Tag: whistleblower

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Double-Edged Sword: Cambridge Analytica Whistle-Blower exposes the dual nature of Technology
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Been Hacked? To Report Or Not To Report… To The SEC, It Isn’t Even A Question.

Double-Edged Sword: Cambridge Analytica Whistle-Blower exposes the dual nature of Technology

By Cameron Abbott, Max Evans and James Gray

In his cautionary tale, 1984, author George Orwell spoke of a paradigm where the unregulated use of powerful technology, referred to as “telescreens”, manifested a society beholden to the ethics of the controller. This paradigm is perhaps more real than ever, according to an article by Reuters

By exploring the views of Cambridge Analytica whistle-blower Christopher Wylie, the article advises that the deep, multifaceted involvement of big tech companies in consumers’ lives, the ultimate dependence that arises from such involvement and the overwhelming vulnerability of such consumers renders tech companies “too big to fail”. Wylie argues that the vast imbalance of power and information in favour of these companies over users is resulting in a constant scrambling by regulators to control the rapid adoption of such technology forms.

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Been Hacked? To Report Or Not To Report… To The SEC, It Isn’t Even A Question.

By Tyler Kirk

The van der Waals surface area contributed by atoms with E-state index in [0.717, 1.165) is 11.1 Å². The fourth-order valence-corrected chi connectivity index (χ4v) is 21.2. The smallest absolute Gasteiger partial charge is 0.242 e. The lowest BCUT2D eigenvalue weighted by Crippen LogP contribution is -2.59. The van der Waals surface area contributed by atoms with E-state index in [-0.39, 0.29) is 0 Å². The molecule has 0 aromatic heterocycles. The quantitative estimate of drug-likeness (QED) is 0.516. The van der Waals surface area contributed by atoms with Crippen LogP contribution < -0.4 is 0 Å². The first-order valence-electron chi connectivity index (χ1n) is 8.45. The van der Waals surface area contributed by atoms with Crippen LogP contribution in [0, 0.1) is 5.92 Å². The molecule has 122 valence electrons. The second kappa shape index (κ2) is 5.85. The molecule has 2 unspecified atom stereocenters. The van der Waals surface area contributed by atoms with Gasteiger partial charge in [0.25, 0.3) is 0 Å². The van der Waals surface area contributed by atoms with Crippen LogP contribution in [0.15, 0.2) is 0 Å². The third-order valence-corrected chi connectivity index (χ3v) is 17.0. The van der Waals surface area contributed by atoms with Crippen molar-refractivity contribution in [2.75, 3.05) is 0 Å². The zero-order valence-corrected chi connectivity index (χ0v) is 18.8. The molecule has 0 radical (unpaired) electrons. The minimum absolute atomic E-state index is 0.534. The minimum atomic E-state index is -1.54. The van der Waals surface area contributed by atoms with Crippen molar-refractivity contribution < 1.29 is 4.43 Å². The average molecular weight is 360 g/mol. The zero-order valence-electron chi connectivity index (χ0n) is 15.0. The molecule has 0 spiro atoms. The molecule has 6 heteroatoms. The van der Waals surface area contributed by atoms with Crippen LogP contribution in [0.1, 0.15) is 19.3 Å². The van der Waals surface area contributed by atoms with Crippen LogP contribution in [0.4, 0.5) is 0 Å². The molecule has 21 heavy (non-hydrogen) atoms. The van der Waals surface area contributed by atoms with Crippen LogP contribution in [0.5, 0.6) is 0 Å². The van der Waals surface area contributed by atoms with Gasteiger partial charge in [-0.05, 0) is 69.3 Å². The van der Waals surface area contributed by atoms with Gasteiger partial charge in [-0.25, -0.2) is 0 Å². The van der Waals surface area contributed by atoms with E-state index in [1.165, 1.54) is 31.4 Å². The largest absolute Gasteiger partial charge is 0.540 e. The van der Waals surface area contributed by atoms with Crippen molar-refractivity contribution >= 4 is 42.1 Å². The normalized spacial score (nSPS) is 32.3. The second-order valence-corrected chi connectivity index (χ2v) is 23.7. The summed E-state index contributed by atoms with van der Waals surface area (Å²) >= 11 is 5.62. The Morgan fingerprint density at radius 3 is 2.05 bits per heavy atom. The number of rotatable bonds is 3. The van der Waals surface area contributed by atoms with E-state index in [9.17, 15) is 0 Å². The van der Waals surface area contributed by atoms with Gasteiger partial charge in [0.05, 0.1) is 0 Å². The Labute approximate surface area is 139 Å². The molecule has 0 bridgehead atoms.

In the US, the Securities and Exchange Commission has encouraged its regulated entities to self-report. If entities do not self-report, there is the very real possibility that a whistleblower may disclose a cybersecurity incident to the Commission. Significantly, the SEC has indicated that it would take a more adversarial position against an entity that does not self-report.
When self-reporting cybersecurity incidents to the SEC, it is important to approach the Commission with a well thought out plan for responding to the incident. Moreover, a remediation strategy should be a part of every entity’s cybersecurity policies and procedures.

After a cybersecurity incident, SEC regulated entities, such as investment companies and their boards, should move quickly to establish the scope of the incident, decide whether to self-report to the SEC, and begin the remediation process. According to the Commission, under some circumstances, the SEC has tools available to assist with remediation.

Importantly, self-reporting cybersecurity incidents to the SEC could benefit an investment company and its board by leading to a reduced penalty in the event an enforcement action is brought on the basis of the incident.

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